Document Detail

PET studies and cholinergic therapy in Alzheimer's disease.
MedLine Citation:
PMID:  10637939     Owner:  NLM     Status:  MEDLINE    
Alzheimer's disease (AD) is one of the most devastating brain disorders of elderly humans. The last decade has witnessed a steadily increasing effort directed at discovery of the etiology of the disease and development of pharmacological treatment stategies. Symptomatic treatment mainly focussing on cholinergic therapy has been clinical evaluated by randomized, double-blind, placebo controlled, parallel group studies measuring performance based tests of cognitive function, activity of daily living and behavior. Significant progress has been made in recent years to develop and apply functional brain imaging techniques allowing early diagnosis of dementia and evaluation of treatment efficacy. Positron emission tomography (PET) is a suitable method for functional studies of pathological changes in brain which as a clinical instrument not solely reveal dysfunctional changes early in the course of the disease but also may provide a deep insight into the functional mechanisms of new potential drug treatment strategies. The advantage with PET is the capacity not only to measure changes in glucose metabolism, cerebral blood flow but also to obtain further insight into neuronal communicative processes (transmitter/receptor interactions) in brain and pharmacokinetic events and drug mechanisms. PET studies have so far revealed disturbances in some neuroreceptor systems in brain of AD patients. A significant correlation can be observed between the impairment of nicotinic receptors in the temporal cortex and the cognitive impairment of AD patients. Cholinergic drugs including cholinesterase inhibitors such as physostigmine, tacrine, velnacrine as well as the acetylcholine releaser linopiridine have been reported to increase the cerebral blood flow in AD patients both after acute and fairly short period of treatment. Increase in cerebral glucose metabolism has also been measured following fairly long periods of treatment with cholinesterase inhibitors (months). The cholinergic nicotinic and muscarinic receptors do also respond to treatment with cholinesterase inhibitors in AD patients. An improvement of the nicotinic receptors has been found in cortical regions following treatment with cholinesterase inhibitors and nerve growth factors (NGF) to AD patients. Functional PET activation studies performed simultaneously with memory tasks will provide further valuable insight into the mechanisms of action of new drug, how they interact and can improve the efficacy of memory processes in AD brains.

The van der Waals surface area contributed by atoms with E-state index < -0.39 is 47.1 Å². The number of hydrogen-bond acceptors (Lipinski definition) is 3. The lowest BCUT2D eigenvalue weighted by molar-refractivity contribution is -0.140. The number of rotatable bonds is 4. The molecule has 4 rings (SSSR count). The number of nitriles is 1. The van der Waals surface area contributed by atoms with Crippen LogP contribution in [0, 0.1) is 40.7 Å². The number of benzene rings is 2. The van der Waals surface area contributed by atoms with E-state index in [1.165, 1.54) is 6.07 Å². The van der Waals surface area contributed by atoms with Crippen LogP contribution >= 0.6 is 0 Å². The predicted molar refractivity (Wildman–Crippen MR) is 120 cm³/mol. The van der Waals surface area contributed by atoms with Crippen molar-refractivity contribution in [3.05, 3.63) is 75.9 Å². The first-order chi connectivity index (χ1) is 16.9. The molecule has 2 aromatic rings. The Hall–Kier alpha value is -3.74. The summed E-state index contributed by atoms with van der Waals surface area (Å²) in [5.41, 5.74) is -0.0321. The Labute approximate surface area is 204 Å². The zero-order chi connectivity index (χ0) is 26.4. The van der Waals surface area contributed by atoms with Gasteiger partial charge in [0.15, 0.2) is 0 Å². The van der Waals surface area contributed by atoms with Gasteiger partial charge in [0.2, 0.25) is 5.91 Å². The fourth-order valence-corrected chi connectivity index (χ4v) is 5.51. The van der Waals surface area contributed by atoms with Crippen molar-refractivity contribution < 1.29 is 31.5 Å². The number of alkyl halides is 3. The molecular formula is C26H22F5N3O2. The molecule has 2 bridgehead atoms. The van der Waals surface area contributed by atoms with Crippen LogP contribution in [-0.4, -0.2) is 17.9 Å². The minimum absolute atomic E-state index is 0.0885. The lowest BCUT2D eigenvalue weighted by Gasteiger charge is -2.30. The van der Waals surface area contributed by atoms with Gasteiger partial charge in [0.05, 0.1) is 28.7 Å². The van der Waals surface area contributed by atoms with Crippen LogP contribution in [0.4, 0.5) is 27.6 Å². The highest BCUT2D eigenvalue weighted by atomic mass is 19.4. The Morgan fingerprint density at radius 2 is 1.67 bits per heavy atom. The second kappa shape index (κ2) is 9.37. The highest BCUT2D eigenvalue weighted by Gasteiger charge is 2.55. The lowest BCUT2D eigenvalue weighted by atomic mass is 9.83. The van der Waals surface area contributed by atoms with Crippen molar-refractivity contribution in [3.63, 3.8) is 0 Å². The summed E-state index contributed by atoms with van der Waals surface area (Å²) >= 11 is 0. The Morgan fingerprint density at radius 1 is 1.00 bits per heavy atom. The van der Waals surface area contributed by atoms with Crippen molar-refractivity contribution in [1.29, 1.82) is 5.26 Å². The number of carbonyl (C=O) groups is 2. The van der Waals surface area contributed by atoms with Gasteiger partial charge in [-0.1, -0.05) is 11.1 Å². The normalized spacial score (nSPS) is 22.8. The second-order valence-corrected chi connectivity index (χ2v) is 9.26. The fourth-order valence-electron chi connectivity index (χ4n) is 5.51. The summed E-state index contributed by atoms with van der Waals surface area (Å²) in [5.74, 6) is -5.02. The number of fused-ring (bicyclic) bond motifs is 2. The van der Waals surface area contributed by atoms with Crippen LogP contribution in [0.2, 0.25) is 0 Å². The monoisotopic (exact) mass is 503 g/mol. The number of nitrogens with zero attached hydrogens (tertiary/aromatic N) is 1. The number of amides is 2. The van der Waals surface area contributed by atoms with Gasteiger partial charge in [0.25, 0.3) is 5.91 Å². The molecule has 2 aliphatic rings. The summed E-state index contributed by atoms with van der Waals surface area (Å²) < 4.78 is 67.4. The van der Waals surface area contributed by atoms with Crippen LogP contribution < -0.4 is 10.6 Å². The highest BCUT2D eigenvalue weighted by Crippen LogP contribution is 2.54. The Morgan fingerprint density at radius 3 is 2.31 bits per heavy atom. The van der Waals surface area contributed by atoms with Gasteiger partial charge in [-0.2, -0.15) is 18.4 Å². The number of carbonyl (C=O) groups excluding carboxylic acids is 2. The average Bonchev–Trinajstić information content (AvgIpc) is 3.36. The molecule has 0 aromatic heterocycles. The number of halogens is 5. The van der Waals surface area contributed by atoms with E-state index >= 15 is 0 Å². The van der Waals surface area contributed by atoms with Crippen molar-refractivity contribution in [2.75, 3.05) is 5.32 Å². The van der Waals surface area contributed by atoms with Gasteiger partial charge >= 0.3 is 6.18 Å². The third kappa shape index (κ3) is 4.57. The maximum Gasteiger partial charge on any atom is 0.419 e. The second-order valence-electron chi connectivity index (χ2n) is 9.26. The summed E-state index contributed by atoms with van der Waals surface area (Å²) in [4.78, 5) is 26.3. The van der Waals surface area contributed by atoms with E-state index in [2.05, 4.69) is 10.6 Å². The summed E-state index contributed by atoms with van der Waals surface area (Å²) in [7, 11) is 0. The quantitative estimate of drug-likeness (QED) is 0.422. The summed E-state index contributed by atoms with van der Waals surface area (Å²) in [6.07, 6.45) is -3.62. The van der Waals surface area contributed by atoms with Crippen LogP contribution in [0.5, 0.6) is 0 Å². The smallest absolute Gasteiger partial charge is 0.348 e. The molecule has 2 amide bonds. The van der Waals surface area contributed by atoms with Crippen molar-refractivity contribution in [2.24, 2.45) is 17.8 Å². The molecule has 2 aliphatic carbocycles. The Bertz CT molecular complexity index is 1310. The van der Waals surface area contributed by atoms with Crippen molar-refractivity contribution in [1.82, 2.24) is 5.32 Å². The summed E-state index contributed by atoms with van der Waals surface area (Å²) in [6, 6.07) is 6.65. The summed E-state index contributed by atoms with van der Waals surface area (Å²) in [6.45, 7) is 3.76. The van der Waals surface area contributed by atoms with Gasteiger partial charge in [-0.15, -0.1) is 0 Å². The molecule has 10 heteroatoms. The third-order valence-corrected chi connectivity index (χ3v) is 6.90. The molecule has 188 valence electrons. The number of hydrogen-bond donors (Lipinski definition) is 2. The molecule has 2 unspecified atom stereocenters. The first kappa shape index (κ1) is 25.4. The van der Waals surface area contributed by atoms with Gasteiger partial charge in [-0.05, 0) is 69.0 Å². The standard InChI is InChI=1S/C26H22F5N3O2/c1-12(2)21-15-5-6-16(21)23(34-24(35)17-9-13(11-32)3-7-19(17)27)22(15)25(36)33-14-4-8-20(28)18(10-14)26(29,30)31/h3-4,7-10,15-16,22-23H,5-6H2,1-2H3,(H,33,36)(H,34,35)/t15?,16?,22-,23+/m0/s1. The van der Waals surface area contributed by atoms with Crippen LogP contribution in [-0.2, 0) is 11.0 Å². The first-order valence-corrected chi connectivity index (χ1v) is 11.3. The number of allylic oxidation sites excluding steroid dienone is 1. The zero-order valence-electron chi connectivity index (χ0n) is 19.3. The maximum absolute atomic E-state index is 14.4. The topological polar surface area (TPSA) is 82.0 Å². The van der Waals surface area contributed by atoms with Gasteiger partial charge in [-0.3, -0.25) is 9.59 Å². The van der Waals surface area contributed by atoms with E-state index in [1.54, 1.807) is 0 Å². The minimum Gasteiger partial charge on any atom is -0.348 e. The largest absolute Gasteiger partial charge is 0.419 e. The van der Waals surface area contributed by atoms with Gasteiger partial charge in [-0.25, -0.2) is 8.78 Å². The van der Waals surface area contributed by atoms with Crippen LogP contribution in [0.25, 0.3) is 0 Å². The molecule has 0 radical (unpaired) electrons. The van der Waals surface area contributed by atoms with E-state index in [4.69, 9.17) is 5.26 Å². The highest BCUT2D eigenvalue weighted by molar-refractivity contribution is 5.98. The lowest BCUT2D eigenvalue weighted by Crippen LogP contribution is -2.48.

A Nordberg
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Publication Detail:
Type:  Journal Article; Research Support, Non-U.S. Gov't; Review    
Journal Detail:
Title:  Revue neurologique     Volume:  155 Suppl 4     ISSN:  0035-3787     ISO Abbreviation:  Rev. Neurol. (Paris)     Publication Date:  1999  
Date Detail:
Created Date:  2000-02-22     Completed Date:  2000-02-22     Revised Date:  2006-11-15    
Medline Journal Info:
Nlm Unique ID:  2984779R     Medline TA:  Rev Neurol (Paris)     Country:  FRANCE    
Other Details:
Languages:  eng     Pagination:  S53-63     Citation Subset:  IM    
Karolinska Institutet, Department of Clinical Neuroscience, Occupational Therapy and Elderly Care Research (NEUROTEC), Huddinge, Sweden.
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MeSH Terms
Alzheimer Disease / diagnosis*,  drug therapy*
Brain / blood supply,  metabolism,  radionuclide imaging*
Cholinesterase Inhibitors / pharmacokinetics,  therapeutic use
Glucose / metabolism
Nerve Growth Factors / therapeutic use
Receptors, Muscarinic / metabolism
Receptors, Nicotinic / metabolism
Temporal Lobe / metabolism
Time Factors
Tomography, Emission-Computed*
Reg. No./Substance:
0/Cholinesterase Inhibitors; 0/Nerve Growth Factors; 0/Receptors, Muscarinic; 0/Receptors, Nicotinic; 50-99-7/Glucose

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